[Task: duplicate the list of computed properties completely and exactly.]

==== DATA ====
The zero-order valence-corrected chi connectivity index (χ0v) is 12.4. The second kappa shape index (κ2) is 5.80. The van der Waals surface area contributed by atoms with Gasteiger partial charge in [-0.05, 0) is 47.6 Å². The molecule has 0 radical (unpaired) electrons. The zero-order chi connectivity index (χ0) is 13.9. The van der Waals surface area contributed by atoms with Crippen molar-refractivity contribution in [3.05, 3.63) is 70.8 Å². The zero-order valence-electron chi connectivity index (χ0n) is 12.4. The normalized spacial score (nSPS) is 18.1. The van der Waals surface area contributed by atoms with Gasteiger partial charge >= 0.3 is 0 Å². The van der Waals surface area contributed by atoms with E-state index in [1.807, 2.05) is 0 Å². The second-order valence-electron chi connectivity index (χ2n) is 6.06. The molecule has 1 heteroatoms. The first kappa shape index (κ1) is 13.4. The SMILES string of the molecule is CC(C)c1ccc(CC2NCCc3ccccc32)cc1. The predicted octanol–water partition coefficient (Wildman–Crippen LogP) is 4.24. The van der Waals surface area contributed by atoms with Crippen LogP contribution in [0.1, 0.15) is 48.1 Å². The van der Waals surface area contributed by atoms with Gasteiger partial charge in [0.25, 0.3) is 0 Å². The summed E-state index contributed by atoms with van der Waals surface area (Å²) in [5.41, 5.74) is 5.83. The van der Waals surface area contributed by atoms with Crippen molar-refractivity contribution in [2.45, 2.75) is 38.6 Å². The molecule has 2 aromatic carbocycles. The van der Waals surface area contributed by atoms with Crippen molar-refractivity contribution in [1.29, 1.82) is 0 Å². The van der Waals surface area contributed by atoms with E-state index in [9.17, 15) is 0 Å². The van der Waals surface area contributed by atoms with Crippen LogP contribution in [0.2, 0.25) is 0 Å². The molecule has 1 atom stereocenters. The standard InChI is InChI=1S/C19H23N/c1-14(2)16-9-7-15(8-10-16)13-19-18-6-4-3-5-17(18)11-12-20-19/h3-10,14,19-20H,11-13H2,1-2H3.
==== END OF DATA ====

The zero-order valence-corrected chi connectivity index (χ0v) is 12.4. The second kappa shape index (κ2) is 5.80. The van der Waals surface area contributed by atoms with Gasteiger partial charge in [-0.05, 0) is 47.6 Å². The molecule has 0 radical (unpaired) electrons. The zero-order chi connectivity index (χ0) is 13.9. The van der Waals surface area contributed by atoms with Crippen molar-refractivity contribution in [3.05, 3.63) is 70.8 Å². The zero-order valence-electron chi connectivity index (χ0n) is 12.4. The normalized spacial score (nSPS) is 18.1. The van der Waals surface area contributed by atoms with Gasteiger partial charge >= 0.3 is 0 Å². The van der Waals surface area contributed by atoms with E-state index in [1.807, 2.05) is 0 Å². The second-order valence-electron chi connectivity index (χ2n) is 6.06. The molecule has 1 heteroatoms. The first kappa shape index (κ1) is 13.4. The SMILES string of the molecule is CC(C)c1ccc(CC2NCCc3ccccc32)cc1. The predicted octanol–water partition coefficient (Wildman–Crippen LogP) is 4.24. The van der Waals surface area contributed by atoms with Crippen LogP contribution in [0.1, 0.15) is 48.1 Å². The van der Waals surface area contributed by atoms with Gasteiger partial charge in [0.25, 0.3) is 0 Å². The summed E-state index contributed by atoms with van der Waals surface area (Å²) in [5.41, 5.74) is 5.83. The van der Waals surface area contributed by atoms with Crippen molar-refractivity contribution in [2.45, 2.75) is 38.6 Å². The molecule has 2 aromatic carbocycles. The van der Waals surface area contributed by atoms with Crippen molar-refractivity contribution in [1.29, 1.82) is 0 Å². The van der Waals surface area contributed by atoms with E-state index in [9.17, 15) is 0 Å². The van der Waals surface area contributed by atoms with Crippen LogP contribution in [0.2, 0.25) is 0 Å². The molecule has 1 atom stereocenters. The standard InChI is InChI=1S/C19H23N/c1-14(2)16-9-7-15(8-10-16)13-19-18-6-4-3-5-17(18)11-12-20-19/h3-10,14,19-20H,11-13H2,1-2H3.